Most of the photos that we take end up rather average, with one or two proving frame-worthy. Short of buying better equipment, attending some classes and taking a lot more pictures, there are other ways to jazz up some of your almost-good-enough pictures.
Most websites that allow you to upload photos will also offer a handful of tools to improve your pictures. These usually include cropping, red-eye fixes and the ability to change the photo to black and white or a sepia-tone. To do anything more, you would have to consider an expensive photo editor. The first name you might try to price is PhotoShop. Of course, the $600 price tag will probably quickly convince you to leave this tool to the professionals. Even Adobe’s simplified version, PhotoShop Elements, will still set you back $100. But what if you could take advantage of a lot of the features of these products that you want, forget about all the uber-advanced that you would never use and do it for free. Sounds good to me. So, let’s take a look at our options.
GIMP. GIMP is a popular open-source image editor often considered the “free Photoshop”. It has similar features and interface to Photoshop. A word of warning though: it’s volunteer-developed software, and stability and updates could be an issue; however, most users report using GIMP for Windows without significant problems.
Paint.NET. Paint.NET is a free image and photo-manipulation software for all the usual flavors of Windows, including Vista. Paint.NET features layers, painting and drawing tools, special effects, unlimited undo history and levels adjustments. The best part is that Paint.NET is completely free.
Serif PhotoPlus. Serif Software offers a number of free products, including a web page editor, 3-D software, word processor and, of course, their photo editor, PhotoPlus. You can download a completely free, fully-functional version of PhotoPlus 6 with features like an export optimizer, editable text, image-slicing and image maps, selection tools, smart shapes, third-party plug-in support, red-eye removal tool and photo-enhancement tools.
Truthfully, I had heard of some of these items before I started researching this article, but what surprised me was what I found next – online photo editors. Like I said earlier, simple online photo-editing tools have been available for a while, but I never expected an online application to be comparable with desktop software until I came across these sites. I gave each a quick trial run but look forward to spending a little bit more time with them in the future.
FotoFlexer. FotoFlexer is a completely online, completely free photo editor that claims to be the most advanced online editor available. FotoFlexer also offers layers and smart resize. They also have lots of video demos that show you step by step how to use its features. It will also import and export photos with ease from Facebook, MySpace, Photobucket, Flickr and Picasa.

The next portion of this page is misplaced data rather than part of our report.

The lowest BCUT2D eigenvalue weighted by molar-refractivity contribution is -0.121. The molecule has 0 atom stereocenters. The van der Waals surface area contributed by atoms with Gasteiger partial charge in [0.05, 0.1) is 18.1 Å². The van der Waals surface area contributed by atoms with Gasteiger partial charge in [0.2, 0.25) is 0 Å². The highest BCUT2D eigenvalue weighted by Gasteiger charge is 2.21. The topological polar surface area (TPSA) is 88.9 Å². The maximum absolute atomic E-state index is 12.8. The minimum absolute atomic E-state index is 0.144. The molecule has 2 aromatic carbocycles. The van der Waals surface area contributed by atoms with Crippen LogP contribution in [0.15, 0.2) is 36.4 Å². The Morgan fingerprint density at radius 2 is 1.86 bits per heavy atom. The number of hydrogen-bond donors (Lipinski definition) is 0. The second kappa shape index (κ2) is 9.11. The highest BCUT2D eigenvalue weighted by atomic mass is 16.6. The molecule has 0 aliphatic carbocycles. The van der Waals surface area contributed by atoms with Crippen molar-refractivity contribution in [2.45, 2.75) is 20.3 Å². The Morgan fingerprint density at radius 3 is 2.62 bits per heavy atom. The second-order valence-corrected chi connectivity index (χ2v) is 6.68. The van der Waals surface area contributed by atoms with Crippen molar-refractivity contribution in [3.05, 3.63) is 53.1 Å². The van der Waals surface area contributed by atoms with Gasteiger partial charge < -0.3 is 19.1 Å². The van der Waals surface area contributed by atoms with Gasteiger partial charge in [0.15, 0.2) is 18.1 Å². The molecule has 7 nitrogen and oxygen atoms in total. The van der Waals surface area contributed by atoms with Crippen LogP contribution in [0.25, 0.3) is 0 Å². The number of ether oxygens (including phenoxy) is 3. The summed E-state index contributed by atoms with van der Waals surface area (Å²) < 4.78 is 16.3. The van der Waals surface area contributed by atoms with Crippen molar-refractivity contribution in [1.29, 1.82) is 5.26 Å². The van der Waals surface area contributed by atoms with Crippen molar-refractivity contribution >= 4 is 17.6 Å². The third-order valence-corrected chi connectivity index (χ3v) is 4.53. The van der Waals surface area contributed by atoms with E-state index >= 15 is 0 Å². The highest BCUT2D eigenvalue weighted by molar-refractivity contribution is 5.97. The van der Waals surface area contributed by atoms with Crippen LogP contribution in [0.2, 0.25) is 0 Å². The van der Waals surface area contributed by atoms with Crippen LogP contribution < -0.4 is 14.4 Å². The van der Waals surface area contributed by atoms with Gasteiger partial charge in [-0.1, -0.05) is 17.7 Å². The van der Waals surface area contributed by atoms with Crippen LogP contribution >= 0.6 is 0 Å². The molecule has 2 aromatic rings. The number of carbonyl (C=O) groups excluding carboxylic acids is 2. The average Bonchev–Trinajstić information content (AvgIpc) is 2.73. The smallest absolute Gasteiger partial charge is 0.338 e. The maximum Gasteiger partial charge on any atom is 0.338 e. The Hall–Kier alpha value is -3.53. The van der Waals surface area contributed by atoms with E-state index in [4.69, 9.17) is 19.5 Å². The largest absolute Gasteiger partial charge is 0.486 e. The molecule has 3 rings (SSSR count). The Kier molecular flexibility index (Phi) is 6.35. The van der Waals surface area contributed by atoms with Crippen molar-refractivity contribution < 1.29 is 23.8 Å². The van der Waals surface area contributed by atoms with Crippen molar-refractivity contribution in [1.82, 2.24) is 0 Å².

Phixr. Phixr is a pretty advanced online photo editor, more akin to Photoshop than most others (okay, maybe more like Photoshop Elements). It has some very cool effects and it’s very easy to use. Plus, just like FotoFlexer, you can import images from sites like Flickr, Fotopic, Photobucket, Picasa, Smugmug, and Webshots, as well as from any URL and from your local hard drive. When you’re done editing, you can save as a JPG, PNG, PDF, GIF or perform OCR (text recognition). You can then e-mail it or upload it to all of the above, as well as Buzznet, Costco, DropShots, Fotolog, ImageShack or LiveJournal.
Picnik. Picnik is mostly free. Their free account features six fonts, 39 shapes and connections to popular photo websites, plus most of the edit tools and effects. You can do quite a bit without paying a dime. If you do want to spend some money on their premium upgrade, you get access to a huge library of new fonts and shapes (more than 200, with more added all the time), touch-up tools and 20 more effects and frames.
Graphita. Graphita is more of a fun photo-editor than one for professional or semi-professional use. Think of the doodles you used to make in your yearbook and you’ll get the idea. There are doodle tools, caption tools and more. You can use the images that Graphita provides, or upload your own.
Aviary. On the horizon is Aviary. Aviary is a suite of web-based applications for people who create. It covers the gamut from image editing to typography to music to 3-D to video. They seem to have a tool for just about every creative interest. Their site claims that they “are creating a complex ecosystem for artists and providing the world with free, capable collaborative tools.” They are currently beta-testing their products and not all of them are online yet, but they are accepting requests for early-bird invitations. This suite of products is coming from the creators of www.worth1000.com, a Photoshop image-editing contest website, and if anyone knows image editing, it is certainly the members of that site.
These programs are not only inexpensive, they are also easy to use and comparable to the software that, until recently, was only accessible to professionals. And with these new tools available to use, I’m sure you will be taking many more pictures and filling many more frames.